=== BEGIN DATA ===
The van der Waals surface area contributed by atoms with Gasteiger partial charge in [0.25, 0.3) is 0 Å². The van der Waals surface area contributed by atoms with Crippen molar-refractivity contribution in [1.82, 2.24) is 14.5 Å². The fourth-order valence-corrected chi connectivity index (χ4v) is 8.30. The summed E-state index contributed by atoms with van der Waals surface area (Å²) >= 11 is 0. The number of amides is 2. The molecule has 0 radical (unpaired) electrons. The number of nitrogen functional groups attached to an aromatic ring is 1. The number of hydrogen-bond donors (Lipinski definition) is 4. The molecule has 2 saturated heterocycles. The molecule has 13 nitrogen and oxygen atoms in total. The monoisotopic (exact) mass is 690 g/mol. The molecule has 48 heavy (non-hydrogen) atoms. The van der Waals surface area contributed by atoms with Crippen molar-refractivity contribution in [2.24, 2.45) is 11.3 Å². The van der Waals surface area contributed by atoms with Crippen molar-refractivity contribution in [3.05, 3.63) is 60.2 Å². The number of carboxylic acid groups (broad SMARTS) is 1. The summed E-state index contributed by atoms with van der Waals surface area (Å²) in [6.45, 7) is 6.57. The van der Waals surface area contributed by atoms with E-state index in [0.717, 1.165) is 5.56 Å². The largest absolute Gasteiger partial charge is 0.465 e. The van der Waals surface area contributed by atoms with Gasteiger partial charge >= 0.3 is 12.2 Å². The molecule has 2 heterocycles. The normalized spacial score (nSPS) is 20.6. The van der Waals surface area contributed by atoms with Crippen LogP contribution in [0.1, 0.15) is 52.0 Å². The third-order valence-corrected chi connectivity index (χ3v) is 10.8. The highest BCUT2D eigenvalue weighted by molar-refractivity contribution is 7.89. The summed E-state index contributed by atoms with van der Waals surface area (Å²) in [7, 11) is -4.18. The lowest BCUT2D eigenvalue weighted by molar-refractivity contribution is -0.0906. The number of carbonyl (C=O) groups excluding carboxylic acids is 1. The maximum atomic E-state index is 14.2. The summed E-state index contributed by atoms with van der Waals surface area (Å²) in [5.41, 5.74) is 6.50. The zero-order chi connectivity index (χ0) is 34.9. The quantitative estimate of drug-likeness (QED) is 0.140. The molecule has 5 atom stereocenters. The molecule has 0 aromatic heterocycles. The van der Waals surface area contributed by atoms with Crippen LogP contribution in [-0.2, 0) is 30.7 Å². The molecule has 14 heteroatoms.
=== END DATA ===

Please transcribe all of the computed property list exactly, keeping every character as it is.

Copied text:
The van der Waals surface area contributed by atoms with Gasteiger partial charge in [0.25, 0.3) is 0 Å². The van der Waals surface area contributed by atoms with Crippen molar-refractivity contribution in [1.82, 2.24) is 14.5 Å². The fourth-order valence-corrected chi connectivity index (χ4v) is 8.30. The summed E-state index contributed by atoms with van der Waals surface area (Å²) >= 11 is 0. The number of amides is 2. The molecule has 0 radical (unpaired) electrons. The number of nitrogen functional groups attached to an aromatic ring is 1. The number of hydrogen-bond donors (Lipinski definition) is 4. The molecule has 2 saturated heterocycles. The molecule has 13 nitrogen and oxygen atoms in total. The monoisotopic (exact) mass is 690 g/mol. The molecule has 48 heavy (non-hydrogen) atoms. The van der Waals surface area contributed by atoms with Crippen molar-refractivity contribution in [2.24, 2.45) is 11.3 Å². The van der Waals surface area contributed by atoms with Crippen molar-refractivity contribution in [3.05, 3.63) is 60.2 Å². The number of carboxylic acid groups (broad SMARTS) is 1. The summed E-state index contributed by atoms with van der Waals surface area (Å²) in [6.45, 7) is 6.57. The van der Waals surface area contributed by atoms with E-state index in [0.717, 1.165) is 5.56 Å². The largest absolute Gasteiger partial charge is 0.465 e. The van der Waals surface area contributed by atoms with Gasteiger partial charge >= 0.3 is 12.2 Å². The molecule has 2 heterocycles. The normalized spacial score (nSPS) is 20.6. The van der Waals surface area contributed by atoms with Crippen LogP contribution in [0.1, 0.15) is 52.0 Å². The third-order valence-corrected chi connectivity index (χ3v) is 10.8. The highest BCUT2D eigenvalue weighted by molar-refractivity contribution is 7.89. The summed E-state index contributed by atoms with van der Waals surface area (Å²) in [7, 11) is -4.18. The lowest BCUT2D eigenvalue weighted by molar-refractivity contribution is -0.0906. The number of carbonyl (C=O) groups excluding carboxylic acids is 1. The maximum atomic E-state index is 14.2. The summed E-state index contributed by atoms with van der Waals surface area (Å²) in [5.41, 5.74) is 6.50. The zero-order chi connectivity index (χ0) is 34.9. The quantitative estimate of drug-likeness (QED) is 0.140. The molecule has 5 atom stereocenters. The molecule has 0 aromatic heterocycles. The van der Waals surface area contributed by atoms with Crippen LogP contribution in [-0.2, 0) is 30.7 Å². The molecule has 14 heteroatoms.